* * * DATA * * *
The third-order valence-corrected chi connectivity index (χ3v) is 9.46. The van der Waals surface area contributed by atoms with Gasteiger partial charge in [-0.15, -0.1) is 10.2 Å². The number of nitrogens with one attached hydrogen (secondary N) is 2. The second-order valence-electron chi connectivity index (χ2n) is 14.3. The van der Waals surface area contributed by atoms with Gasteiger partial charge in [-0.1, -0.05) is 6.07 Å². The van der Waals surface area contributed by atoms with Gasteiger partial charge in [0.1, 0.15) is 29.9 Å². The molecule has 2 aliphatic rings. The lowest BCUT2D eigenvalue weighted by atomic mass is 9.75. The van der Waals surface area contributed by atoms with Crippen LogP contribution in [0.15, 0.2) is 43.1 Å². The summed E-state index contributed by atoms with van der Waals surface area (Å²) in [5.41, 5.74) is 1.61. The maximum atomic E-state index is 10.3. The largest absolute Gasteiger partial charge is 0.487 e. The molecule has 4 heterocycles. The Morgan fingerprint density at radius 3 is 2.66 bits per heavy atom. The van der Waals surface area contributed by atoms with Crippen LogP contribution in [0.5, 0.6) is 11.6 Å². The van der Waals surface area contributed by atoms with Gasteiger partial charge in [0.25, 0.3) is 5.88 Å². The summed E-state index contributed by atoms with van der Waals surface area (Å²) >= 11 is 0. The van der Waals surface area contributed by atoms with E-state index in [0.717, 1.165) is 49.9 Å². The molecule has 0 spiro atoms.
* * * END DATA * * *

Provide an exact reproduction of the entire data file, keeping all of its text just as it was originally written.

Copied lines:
The third-order valence-corrected chi connectivity index (χ3v) is 9.46. The van der Waals surface area contributed by atoms with Gasteiger partial charge in [-0.15, -0.1) is 10.2 Å². The number of nitrogens with one attached hydrogen (secondary N) is 2. The second-order valence-electron chi connectivity index (χ2n) is 14.3. The van der Waals surface area contributed by atoms with Gasteiger partial charge in [-0.1, -0.05) is 6.07 Å². The van der Waals surface area contributed by atoms with Gasteiger partial charge in [0.1, 0.15) is 29.9 Å². The molecule has 2 aliphatic rings. The lowest BCUT2D eigenvalue weighted by atomic mass is 9.75. The van der Waals surface area contributed by atoms with Crippen LogP contribution in [0.15, 0.2) is 43.1 Å². The summed E-state index contributed by atoms with van der Waals surface area (Å²) in [5.41, 5.74) is 1.61. The maximum atomic E-state index is 10.3. The largest absolute Gasteiger partial charge is 0.487 e. The molecule has 4 heterocycles. The Morgan fingerprint density at radius 3 is 2.66 bits per heavy atom. The van der Waals surface area contributed by atoms with Crippen LogP contribution in [0.5, 0.6) is 11.6 Å². The van der Waals surface area contributed by atoms with Gasteiger partial charge in [0.25, 0.3) is 5.88 Å². The summed E-state index contributed by atoms with van der Waals surface area (Å²) >= 11 is 0. The van der Waals surface area contributed by atoms with E-state index in [0.717, 1.165) is 49.9 Å². The molecule has 0 spiro atoms.